NFL

Thursday NFL far worse than bounties

Image: Ray Lewis of the Baltimore Ravens (© Mitch Stringer/USA TODAY Sports)
Ray Lewis has been out since Oct. 14 with a triceps injury.
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Jason Whitlock

Jason Whitlock writes about the sports world from every angle, including those other writers can't imagine or muster courage to address. His columns are humorous, thought-provoking, agenda-free, honest and unpredictable. E-mail him, follow his Twitter or become a fan of Jason Whitlock on Facebook.

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If and when Jonathan Vilma meets with Roger Goodell, the Saints linebacker should ask the commissioner a simple question:

What is more dangerous — a symbolic, thousand-dollar bounty system or the Baltimore Ravens opening the season playing four NFL games in 17 days?

The elimination of bounties will not stop one NFL defensive player from curb-stomping an opposing player if given the opportunity. Goodell’s New Orleans witch hunt won’t make the game safer. Would the elimination of Thursday night football enhance safety? I suspect one day a smart lawyer will argue that it would.

But that day isn’t here just yet, so Thursday night the Bears and the Packers kicked off the NFL’s season-long money grab. Year 7 of Thursday night football will stretch across the entire NFL season rather than just the second half.

The Ravens opened the 2012 season on “Monday Night Football” and will play their fourth game on Thursday, Sept. 27, completing as grueling a stretch of tackle football as we’ve ever seen.

“The four games in 17 days is strictly for the money,” Baltimore safety Bernard Pollard told me Thursday night. “We as players understand that so we do everything possible to take care of our bodies. It’s on the coaches to understand what we go through and to give us a break, because that’s a lot of pounding in a short amount of time.”

It’s difficult for the uninitiated to understand the physical toll a 60-minute football game takes on the body. I was a mediocre mid-major college football player. The physicality difference between high-school football and mid-major college football is enormous. After a college football game, you spent the next 24 to 36 hours feeling like you’d been in a bad car accident.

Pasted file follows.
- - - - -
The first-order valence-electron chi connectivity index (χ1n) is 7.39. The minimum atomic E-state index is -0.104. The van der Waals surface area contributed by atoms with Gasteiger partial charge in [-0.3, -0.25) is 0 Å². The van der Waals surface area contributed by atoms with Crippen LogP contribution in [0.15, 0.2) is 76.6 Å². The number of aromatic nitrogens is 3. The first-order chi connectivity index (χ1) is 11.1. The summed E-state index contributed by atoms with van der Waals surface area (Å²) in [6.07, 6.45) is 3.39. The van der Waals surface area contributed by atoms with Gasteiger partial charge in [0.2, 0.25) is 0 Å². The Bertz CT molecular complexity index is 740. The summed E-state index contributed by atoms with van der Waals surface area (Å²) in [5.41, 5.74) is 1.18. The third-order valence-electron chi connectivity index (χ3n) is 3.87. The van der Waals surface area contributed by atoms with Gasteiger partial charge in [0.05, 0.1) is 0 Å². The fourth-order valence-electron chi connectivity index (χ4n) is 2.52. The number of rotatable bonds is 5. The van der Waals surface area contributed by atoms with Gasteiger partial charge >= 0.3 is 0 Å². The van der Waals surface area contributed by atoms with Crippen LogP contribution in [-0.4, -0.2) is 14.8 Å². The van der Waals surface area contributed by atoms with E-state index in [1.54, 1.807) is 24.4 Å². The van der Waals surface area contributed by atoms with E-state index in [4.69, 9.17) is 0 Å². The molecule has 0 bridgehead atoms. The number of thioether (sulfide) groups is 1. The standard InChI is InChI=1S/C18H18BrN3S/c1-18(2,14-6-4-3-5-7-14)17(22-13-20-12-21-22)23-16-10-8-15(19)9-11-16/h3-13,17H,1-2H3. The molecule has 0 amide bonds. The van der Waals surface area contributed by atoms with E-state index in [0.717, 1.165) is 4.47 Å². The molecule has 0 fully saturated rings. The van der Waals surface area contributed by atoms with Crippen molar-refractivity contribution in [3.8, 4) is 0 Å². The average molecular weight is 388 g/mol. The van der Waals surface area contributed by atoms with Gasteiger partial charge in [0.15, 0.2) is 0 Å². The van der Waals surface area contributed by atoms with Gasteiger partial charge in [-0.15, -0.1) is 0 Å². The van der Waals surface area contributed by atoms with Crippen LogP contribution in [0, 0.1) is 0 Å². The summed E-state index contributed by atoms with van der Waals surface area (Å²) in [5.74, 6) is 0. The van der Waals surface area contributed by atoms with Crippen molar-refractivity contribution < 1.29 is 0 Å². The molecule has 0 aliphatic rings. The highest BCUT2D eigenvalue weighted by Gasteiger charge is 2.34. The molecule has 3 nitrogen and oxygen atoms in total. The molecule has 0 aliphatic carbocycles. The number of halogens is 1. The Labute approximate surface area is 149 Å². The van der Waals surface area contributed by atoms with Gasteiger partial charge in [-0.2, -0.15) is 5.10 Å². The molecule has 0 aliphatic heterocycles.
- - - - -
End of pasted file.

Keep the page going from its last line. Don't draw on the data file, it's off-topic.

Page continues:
Inflammation overwhelms your body. I can only speculate about the gap between college football and the NFL, but I tend to believe the postgame pain and inflammation difference is just as pronounced as the leap from high school to college. I know that college and professional football players rely on anti-inflammatory drugs to get through the week. Four days is not enough recovery time.

PAIN TRAIN

Injuries are a part of football, but these players have been hit particularly hard.

“Your body is sleepwalking until the second and maybe the third quarter,” a recently retired NFL player told me Thursday. “Short week after a Monday night on the road is a nightmare. Watch Oakland this week. Travel to Miami after playing on ‘MNF,’ the Raiders gonna get killed.”

Some player is going to get severely hurt on a Thursday night.

Those of us in the media don’t like to talk about the stupidity and the exploitive nature of the NFL. The league butters all of our bread. We’re addicted to its popularity, relevancy and traction. Sports fans don’t care much either. We just want a good game to bet on.

There’s also a segment of the sports-fan population that doesn’t recognize the humanity of the combatants. Or we’re jealous. We think it’s fine for the oversized animals to brutalize each other for our entertainment. We think it’s a fair exchange for the money, fame and the adoration of young women.

And there’s another group of highly cynical fans who blame the players and their union for being dumb and cowardly enough to allow Goodell to pimp them out on Thursday nights. If the NFLPA isn’t wise enough and strong enough to object to Goodell making Ray Lewis and Ed Reed walk the track four nights in 17 days, why should Joe Sports Fan care?

It’s going to take death, a serious injury or a lawsuit to stop the NFL’s desire to televise live games seven days a week, six months a year. If a team can play four games in 17 days, why can’t teams play an 18-game regular season?

But Gregg Williams is evil because he instructed his defensive players to attack the head. Really? What’s more dangerous, deeds or tough talk, a brutal schedule or a bounty system that rewards you for what you were going to do anyway?

 

CONTACT JASON WHITLOCK

 
If you have a question or comment for Jason, submit it below and he may just respond.
 

The vilification of the Saints and Goodell’s hypocrisy infuriate me. Thursday night football endangers the health of far more NFL players than some flimsy bounty system Vilma participated in.

Goodell earns more money than Vilma. Goodell could serve as commissioner for another 10 to 15 years. Vilma is staring at the end of his career. But Vilma is the guy who is fighting to avoid having a year’s salary stripped from him so Goodell can continue the charade that he cares about the health and safety of NFL players.

I wish Peyton Manning, Tom Brady, Drew Brees, Aaron Rodgers, etc., had the guts to stand up for Vilma and demand that Goodell end his witch hunt. If the offensive stars supported Vilma, it would do more to create solidarity among all NFL players, end bounties and promote safety than all of Goodell’s helmet-to-helmet flags and whatnot.

The players need to protect themselves. Goodell and the owners aren’t going to do it.

Tagged: Saints, Ravens, Ed Reed, Jonathan Vilma

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